Course: 2020/2021

Microeconomics II

(16859)

Students are expected to have completed

Microeconomisc I, Mathematics

Basic competences:
To possess and understand the knowledge to be able to develop and apply ideas in an original way in a research context.
Students should be able to apply acquired knowledge and skills to solve problems to new environments.
Students should be able to integrate knowledge and face complex situations in which to formulate an educated opinion based on available information, that may be incomplete and limited. These opinions must include a reflexion on the social and ethical responsibilities of the application of the knowledge.
Students should be able to communicate their conclusions and knowledge, and the bases for them, to non specialized audiences.
Students should acquire the skills to keep learning in an autonomous way.
General competences:
Students should be able to analyze and summarize a scientific text.
Students should be able to interpret and write advanced texts on Economics and using the English language.
Students should be able to apply the advanced knowledge from the specific programs on Economics, Mathematics and Econometrics.
Students should be able to evaluate a scientific text.
Students should be able to write scientific texts and presentations.
Students should be able to identify the standard procedures in science and in particular in the economic science.
Students should be able to identify the added value of a contribution in Economics.

Description of contents: programme

MICROECONOMICS II
This course develops the appropriate analysis to study the interactions among rational individuals in a non-cooperative, strategic context.
1 - Risk and uncertainty: preferences under uncertainty, expected utility theory, attitudes towards risk, risk premium, certainty equivalent, the value of information, state dependent utilities.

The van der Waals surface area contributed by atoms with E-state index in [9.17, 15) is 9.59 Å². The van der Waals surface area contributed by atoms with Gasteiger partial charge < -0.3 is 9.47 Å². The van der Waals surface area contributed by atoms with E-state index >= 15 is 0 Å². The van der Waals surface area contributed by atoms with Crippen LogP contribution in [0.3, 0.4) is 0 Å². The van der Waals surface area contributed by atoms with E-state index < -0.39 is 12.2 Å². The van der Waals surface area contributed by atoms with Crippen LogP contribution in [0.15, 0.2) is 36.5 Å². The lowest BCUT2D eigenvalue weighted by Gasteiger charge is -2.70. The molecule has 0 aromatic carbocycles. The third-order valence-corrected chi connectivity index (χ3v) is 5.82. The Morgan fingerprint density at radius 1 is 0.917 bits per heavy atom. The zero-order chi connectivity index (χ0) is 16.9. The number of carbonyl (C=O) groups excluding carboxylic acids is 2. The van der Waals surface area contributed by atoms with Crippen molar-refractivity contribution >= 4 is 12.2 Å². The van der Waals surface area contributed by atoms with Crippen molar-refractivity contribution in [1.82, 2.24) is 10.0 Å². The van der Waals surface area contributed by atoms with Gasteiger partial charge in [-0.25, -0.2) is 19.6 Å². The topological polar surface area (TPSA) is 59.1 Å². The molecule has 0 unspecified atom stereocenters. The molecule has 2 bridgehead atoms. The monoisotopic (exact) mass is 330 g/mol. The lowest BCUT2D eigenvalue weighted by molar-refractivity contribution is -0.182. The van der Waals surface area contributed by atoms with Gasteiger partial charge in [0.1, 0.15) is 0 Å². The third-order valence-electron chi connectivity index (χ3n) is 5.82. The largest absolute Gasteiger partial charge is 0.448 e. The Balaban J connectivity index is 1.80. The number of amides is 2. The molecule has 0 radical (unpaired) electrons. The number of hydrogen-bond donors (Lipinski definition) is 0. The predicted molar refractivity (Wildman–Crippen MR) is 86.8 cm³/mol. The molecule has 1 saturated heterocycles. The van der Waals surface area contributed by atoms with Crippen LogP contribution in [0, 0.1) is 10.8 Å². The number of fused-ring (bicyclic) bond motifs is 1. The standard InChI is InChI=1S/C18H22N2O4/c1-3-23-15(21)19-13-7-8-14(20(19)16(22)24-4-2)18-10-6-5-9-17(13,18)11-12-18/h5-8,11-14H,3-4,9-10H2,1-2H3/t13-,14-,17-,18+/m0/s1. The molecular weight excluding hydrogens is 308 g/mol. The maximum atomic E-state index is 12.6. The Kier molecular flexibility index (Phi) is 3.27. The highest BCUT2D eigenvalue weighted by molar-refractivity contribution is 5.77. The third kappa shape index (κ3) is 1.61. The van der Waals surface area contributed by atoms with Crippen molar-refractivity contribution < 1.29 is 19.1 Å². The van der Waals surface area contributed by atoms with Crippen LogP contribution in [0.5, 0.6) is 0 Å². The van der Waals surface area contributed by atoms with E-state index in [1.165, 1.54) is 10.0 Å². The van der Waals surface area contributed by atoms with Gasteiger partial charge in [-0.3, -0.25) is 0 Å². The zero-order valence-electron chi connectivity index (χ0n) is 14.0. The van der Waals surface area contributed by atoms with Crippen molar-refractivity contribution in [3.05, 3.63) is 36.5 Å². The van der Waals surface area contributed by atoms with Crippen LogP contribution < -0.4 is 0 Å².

2 - Market failure: bilateral and multilateral externalities, solutions to externalities (taxes, property rights, emissions markets, Coase theorem); public goods, voluntary contribution and other provision mechanisms.
3 - Game Theory: static and dynamic games, normal and extensive form games, the Nash equilibrium, subgame perfect equilibrium, repeated games, games with asymmetric information.
4 - Imperfect competition: market power, monopoly pricing, static models for oligopoly, repeated interaction, entry.

Learning activities and methodology

Formative activities:
Theoretical class
Practical class
Individual work (homework)
Introduction to work with bibliographical sources
Tutoring
Teaching methodology:
Teacher's exposition in class. In this class the professor develops the main concepts and provides the bibliography for the students to complement their learning.
Resolution of practical cases, problems, etc. given by the professor.
Exposition and discussion in class of the course material and the practical cases and problems.

Assessment System

- % end-of-term-examination 60
- % of continuous assessment (assigments, laboratory, practicals...) 40

Basic Bibliography

- Andrew Mas-Colell, Michael D. Whinston, Jerry R.Green. Microeconomic Theory. Oxford University Press. 1995
- Steve Tadelis. Game Theory: An Introduction. Princeton University Press. 2013

Additional Bibliography

- Drew Feudenberg and Jean Tirole. Game Theory. The MIT Press. 1991
- Roger Myerson. Game Theory. Analysis of Conflict. Harvard University Press. 1991
- Steve Tadelis. Game theory: an introduction. Princeton University Press. 2013

Detailed subject contents or complementary information about assessment system of B.T.